Hillary Clinton responded to renewed controversy on Monday about the Clinton Foundation’s dealings, even as she sought to focus attention on her conversations with New Hampshire voters and a broad-brush economic vision.
“We’re back into the political scene, and therefore we will be subjected to all kinds of distractions and I’m ready for it,” Clinton told reporters. “I know that comes unfortunately with the territory.”
“It is, I think, worth noting that the Republicans seem to be talking only about me,” she continued. “They wouldn’t have anything to talk about if I weren’t in the race. But I am in the race, and hopefully we’ll get onto the issues, and I look forward to that.”
The foundation’s fundraising has been in the spotlight thanks in part to an upcoming book by former George W. Bush consultant Peter Schweizer called Clinton Cash, which purports to find instances in which U.S. policy benefited companies that donated to the Clinton Foundation while she was Secretary of State.
Republican presidential candidates lambasted Clinton during events in New Hampshire over the weekend, with Kentucky Sen. Rand Paul saying the book’s findings would include “big news” that would “shock people.” (The book is not yet publicly available.)
But at her events Monday, Clinton kept the focus on her own campaign in the Granite State. “I want to hear from people in New Hampshire about what’s on their minds,” she said.
The second week of Clinton’s candidacy began much like the preceding week in Iowa, with small events and roundtable meetings with voters. On Monday she began with a tour of a factory run by the Whitney Brothers, where employees were building blocks, furniture and play toys for infants and toddlers. Then she sat at a roundtable in the company’s warehouse, fielding questions from company employees.
As expected, Clinton did not lay out any new policy positions, instead speaking in broader strokes about her initial goals for her small-event and voter-oriented campaign and her vision of a more inclusive economy.
“I want people to know that I’m listening, and that I’m accessible, and I’m running a campaign about them,” Clinton said. “That’s about the needs of the people of New Hampshire. That’s the kind of campaign I want to run.”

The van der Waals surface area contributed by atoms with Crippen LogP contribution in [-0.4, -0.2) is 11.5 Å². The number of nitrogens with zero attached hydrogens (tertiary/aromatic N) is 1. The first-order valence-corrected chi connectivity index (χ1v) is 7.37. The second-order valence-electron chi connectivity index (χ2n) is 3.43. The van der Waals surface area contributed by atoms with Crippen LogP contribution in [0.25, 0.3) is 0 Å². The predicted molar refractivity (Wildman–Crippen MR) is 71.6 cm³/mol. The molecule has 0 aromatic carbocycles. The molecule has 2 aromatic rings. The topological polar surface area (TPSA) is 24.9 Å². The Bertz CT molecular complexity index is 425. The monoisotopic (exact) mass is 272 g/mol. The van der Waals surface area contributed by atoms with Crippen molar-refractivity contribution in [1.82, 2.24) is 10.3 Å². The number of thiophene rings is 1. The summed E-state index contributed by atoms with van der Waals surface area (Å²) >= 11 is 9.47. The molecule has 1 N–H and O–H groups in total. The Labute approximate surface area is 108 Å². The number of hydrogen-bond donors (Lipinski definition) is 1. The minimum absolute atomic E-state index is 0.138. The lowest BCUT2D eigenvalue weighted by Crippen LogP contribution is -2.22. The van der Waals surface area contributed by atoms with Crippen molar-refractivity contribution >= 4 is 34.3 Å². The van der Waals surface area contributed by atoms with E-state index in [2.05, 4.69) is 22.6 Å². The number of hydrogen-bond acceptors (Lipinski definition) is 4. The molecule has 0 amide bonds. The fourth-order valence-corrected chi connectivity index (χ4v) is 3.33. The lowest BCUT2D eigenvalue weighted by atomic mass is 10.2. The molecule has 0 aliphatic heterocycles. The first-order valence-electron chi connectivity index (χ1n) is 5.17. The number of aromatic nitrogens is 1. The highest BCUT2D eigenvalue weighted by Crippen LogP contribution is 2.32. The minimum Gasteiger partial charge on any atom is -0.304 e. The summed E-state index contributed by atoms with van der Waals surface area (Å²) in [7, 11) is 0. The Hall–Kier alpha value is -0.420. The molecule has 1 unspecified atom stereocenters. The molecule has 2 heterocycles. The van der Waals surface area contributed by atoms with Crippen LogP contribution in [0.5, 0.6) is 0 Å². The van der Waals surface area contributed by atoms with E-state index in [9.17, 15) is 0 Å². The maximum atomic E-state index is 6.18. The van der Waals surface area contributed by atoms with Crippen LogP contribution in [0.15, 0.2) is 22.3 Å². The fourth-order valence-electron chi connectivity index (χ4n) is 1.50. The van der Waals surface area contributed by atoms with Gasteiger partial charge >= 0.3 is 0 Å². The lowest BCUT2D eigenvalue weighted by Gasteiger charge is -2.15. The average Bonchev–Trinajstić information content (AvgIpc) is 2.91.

She reiterated comments she made last week during her Iowa events, when she lamented that hedge fund managers pay lower taxes than middle class Americans, thanks to low capital gains taxes. Clinton again sounded her support for a constitutional amendment to rein in money in politics and suggested increased regulation of the financial market.
“If it’s just playing back-and-forth in the global market place to get one-tenth of one percent advantage, maybe we should not let that go on because that’s at the root of economic problems we all remember painfully in 2008,” she said.
Clinton will be under pressure to clarify her views as the race continues. Her likely challengers for the Democratic presidential nomination are already staking out firm positions to her left and beginning to attack Clinton.
Just hours before the event in Keene, Maryland Gov. Martin O’Malley contrasted himself with Clinton, who last week articulated new views on immigration reform and same sex marriage.
“Do we have the ability as a party to lead by our principles or are we going to conduct polls every time we try to determine where the middle is on any given day?” he said in an interview with NPR on Monday.
New Hampshire has been Clinton-friendly country since 1992, when Bill came off a second place finish in the state to win the nomination. Hillary celebrated her birthday in New Hampshire in October 1991 campaigning for her husband, and many of New Hampshire’s Democratic leadership are firm Clinton allies. Hillary’s surprise comeback win in the Granite State in 2008 prolonged the primary battle against Barack Obama for months.
Several former aides from Sen. Jeanne Shaheen’s campaign for Senate last year have joined Clinton’s New Hampshire camp, along with the senator’s husband, Bill, was co-chair of Clinton’s 2007 campaign in New Hampshire. Hillary campaigned with incumbent Gov. Maggie Hassan in New Hampshire last year.
During her roundtable discussion, Clinton spoke about expanding pre-kindergarten education and the importance of early childhood programs while sitting in a warehouse for young children’s furniture and toys soon to be shipped to classrooms.
“Of course, it’s no accident that I’m at a place whose customer market is between six months and six years,” Clinton said.
She also emphasized the importance of manufacturing jobs in the U.S., remarking that many of the machines in the Whitney Brothers facility are foreign-made. “How do we get back into basic production again so we can resume our lead in manufacturing,” Clinton said. “You walk around here you see these machines from Italy or Germany or wherever else they’re from. Why? Why aren’t we producing these machines?”
Her tour of the Keene facility will be followed on Wednesday by a roundtable at a community college in Concord.
In both states, her small-scale events have been hemmed in by a large press corps. Clinton and the seven Whitney Brothers employees who sat with her were greatly outnumbered by the 70 or so members of the press gathered to watch her speak on Monday.